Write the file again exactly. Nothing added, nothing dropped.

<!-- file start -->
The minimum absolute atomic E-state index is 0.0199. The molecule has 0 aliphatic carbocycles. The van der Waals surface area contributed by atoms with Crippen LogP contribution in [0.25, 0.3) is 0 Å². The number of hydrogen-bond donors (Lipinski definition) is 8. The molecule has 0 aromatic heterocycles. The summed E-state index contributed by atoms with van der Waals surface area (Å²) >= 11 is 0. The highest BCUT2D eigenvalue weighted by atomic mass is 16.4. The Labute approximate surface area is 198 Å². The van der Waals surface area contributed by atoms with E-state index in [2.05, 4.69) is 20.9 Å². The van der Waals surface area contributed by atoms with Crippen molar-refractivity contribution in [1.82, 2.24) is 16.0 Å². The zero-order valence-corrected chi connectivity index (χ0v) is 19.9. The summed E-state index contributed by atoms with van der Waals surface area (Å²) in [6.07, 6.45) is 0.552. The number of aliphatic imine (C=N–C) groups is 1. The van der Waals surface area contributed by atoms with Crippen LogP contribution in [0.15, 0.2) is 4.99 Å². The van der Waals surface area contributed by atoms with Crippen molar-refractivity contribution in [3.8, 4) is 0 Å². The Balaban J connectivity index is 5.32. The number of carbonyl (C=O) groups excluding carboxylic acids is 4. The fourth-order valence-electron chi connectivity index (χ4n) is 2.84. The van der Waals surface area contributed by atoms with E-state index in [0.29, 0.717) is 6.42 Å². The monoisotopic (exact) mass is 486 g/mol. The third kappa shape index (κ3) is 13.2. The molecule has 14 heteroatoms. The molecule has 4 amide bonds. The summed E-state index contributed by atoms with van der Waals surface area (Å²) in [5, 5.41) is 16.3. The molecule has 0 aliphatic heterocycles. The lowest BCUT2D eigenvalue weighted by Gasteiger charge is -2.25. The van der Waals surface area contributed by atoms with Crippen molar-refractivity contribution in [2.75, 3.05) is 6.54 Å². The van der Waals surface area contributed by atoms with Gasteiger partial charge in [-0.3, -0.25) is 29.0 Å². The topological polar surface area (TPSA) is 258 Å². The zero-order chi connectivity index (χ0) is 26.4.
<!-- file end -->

The minimum absolute atomic E-state index is 0.0199. The molecule has 0 aliphatic carbocycles. The van der Waals surface area contributed by atoms with Crippen LogP contribution in [0.25, 0.3) is 0 Å². The number of hydrogen-bond donors (Lipinski definition) is 8. The molecule has 0 aromatic heterocycles. The summed E-state index contributed by atoms with van der Waals surface area (Å²) >= 11 is 0. The highest BCUT2D eigenvalue weighted by atomic mass is 16.4. The Labute approximate surface area is 198 Å². The van der Waals surface area contributed by atoms with E-state index in [2.05, 4.69) is 20.9 Å². The van der Waals surface area contributed by atoms with Crippen molar-refractivity contribution in [1.82, 2.24) is 16.0 Å². The zero-order valence-corrected chi connectivity index (χ0v) is 19.9. The summed E-state index contributed by atoms with van der Waals surface area (Å²) in [6.07, 6.45) is 0.552. The number of aliphatic imine (C=N–C) groups is 1. The van der Waals surface area contributed by atoms with Crippen LogP contribution in [0.15, 0.2) is 4.99 Å². The van der Waals surface area contributed by atoms with Crippen molar-refractivity contribution in [3.8, 4) is 0 Å². The Balaban J connectivity index is 5.32. The number of carbonyl (C=O) groups excluding carboxylic acids is 4. The fourth-order valence-electron chi connectivity index (χ4n) is 2.84. The van der Waals surface area contributed by atoms with E-state index in [0.29, 0.717) is 6.42 Å². The monoisotopic (exact) mass is 486 g/mol. The third kappa shape index (κ3) is 13.2. The molecule has 14 heteroatoms. The molecule has 4 amide bonds. The summed E-state index contributed by atoms with van der Waals surface area (Å²) in [5, 5.41) is 16.3. The molecule has 0 aliphatic heterocycles. The lowest BCUT2D eigenvalue weighted by Gasteiger charge is -2.25. The van der Waals surface area contributed by atoms with Crippen molar-refractivity contribution in [2.75, 3.05) is 6.54 Å². The van der Waals surface area contributed by atoms with Gasteiger partial charge in [-0.3, -0.25) is 29.0 Å². The topological polar surface area (TPSA) is 258 Å². The zero-order chi connectivity index (χ0) is 26.4.